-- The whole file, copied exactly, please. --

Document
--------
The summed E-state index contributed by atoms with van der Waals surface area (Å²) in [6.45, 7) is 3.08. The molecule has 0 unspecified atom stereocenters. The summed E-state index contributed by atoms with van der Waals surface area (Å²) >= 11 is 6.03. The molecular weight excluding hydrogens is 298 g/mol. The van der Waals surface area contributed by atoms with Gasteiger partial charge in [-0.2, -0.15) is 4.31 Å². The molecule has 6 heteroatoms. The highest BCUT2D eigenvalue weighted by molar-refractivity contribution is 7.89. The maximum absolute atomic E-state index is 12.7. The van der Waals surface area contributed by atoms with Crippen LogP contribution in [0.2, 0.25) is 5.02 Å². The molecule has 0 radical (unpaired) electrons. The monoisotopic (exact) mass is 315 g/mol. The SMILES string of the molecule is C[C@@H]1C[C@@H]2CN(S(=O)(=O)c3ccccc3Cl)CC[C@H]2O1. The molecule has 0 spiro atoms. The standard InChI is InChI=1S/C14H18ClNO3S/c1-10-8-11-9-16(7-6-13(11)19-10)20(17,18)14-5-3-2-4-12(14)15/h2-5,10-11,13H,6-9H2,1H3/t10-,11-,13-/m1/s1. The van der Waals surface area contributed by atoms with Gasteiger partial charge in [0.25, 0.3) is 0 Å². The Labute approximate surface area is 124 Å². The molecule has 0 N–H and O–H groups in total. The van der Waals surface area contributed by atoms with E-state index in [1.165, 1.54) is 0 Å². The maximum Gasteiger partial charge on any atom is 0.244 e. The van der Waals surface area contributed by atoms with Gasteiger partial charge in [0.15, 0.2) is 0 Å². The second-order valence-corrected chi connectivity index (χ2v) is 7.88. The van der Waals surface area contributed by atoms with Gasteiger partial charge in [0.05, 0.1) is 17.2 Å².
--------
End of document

The summed E-state index contributed by atoms with van der Waals surface area (Å²) in [6.45, 7) is 3.08. The molecule has 0 unspecified atom stereocenters. The summed E-state index contributed by atoms with van der Waals surface area (Å²) >= 11 is 6.03. The molecular weight excluding hydrogens is 298 g/mol. The van der Waals surface area contributed by atoms with Gasteiger partial charge in [-0.2, -0.15) is 4.31 Å². The molecule has 6 heteroatoms. The highest BCUT2D eigenvalue weighted by molar-refractivity contribution is 7.89. The maximum absolute atomic E-state index is 12.7. The van der Waals surface area contributed by atoms with Crippen LogP contribution in [0.2, 0.25) is 5.02 Å². The molecule has 0 radical (unpaired) electrons. The monoisotopic (exact) mass is 315 g/mol. The SMILES string of the molecule is C[C@@H]1C[C@@H]2CN(S(=O)(=O)c3ccccc3Cl)CC[C@H]2O1. The molecule has 0 spiro atoms. The standard InChI is InChI=1S/C14H18ClNO3S/c1-10-8-11-9-16(7-6-13(11)19-10)20(17,18)14-5-3-2-4-12(14)15/h2-5,10-11,13H,6-9H2,1H3/t10-,11-,13-/m1/s1. The van der Waals surface area contributed by atoms with Gasteiger partial charge in [0.25, 0.3) is 0 Å². The Labute approximate surface area is 124 Å². The molecule has 0 N–H and O–H groups in total. The van der Waals surface area contributed by atoms with E-state index in [1.165, 1.54) is 0 Å². The maximum Gasteiger partial charge on any atom is 0.244 e. The van der Waals surface area contributed by atoms with Gasteiger partial charge in [0.15, 0.2) is 0 Å². The second-order valence-corrected chi connectivity index (χ2v) is 7.88. The van der Waals surface area contributed by atoms with Gasteiger partial charge in [0.05, 0.1) is 17.2 Å².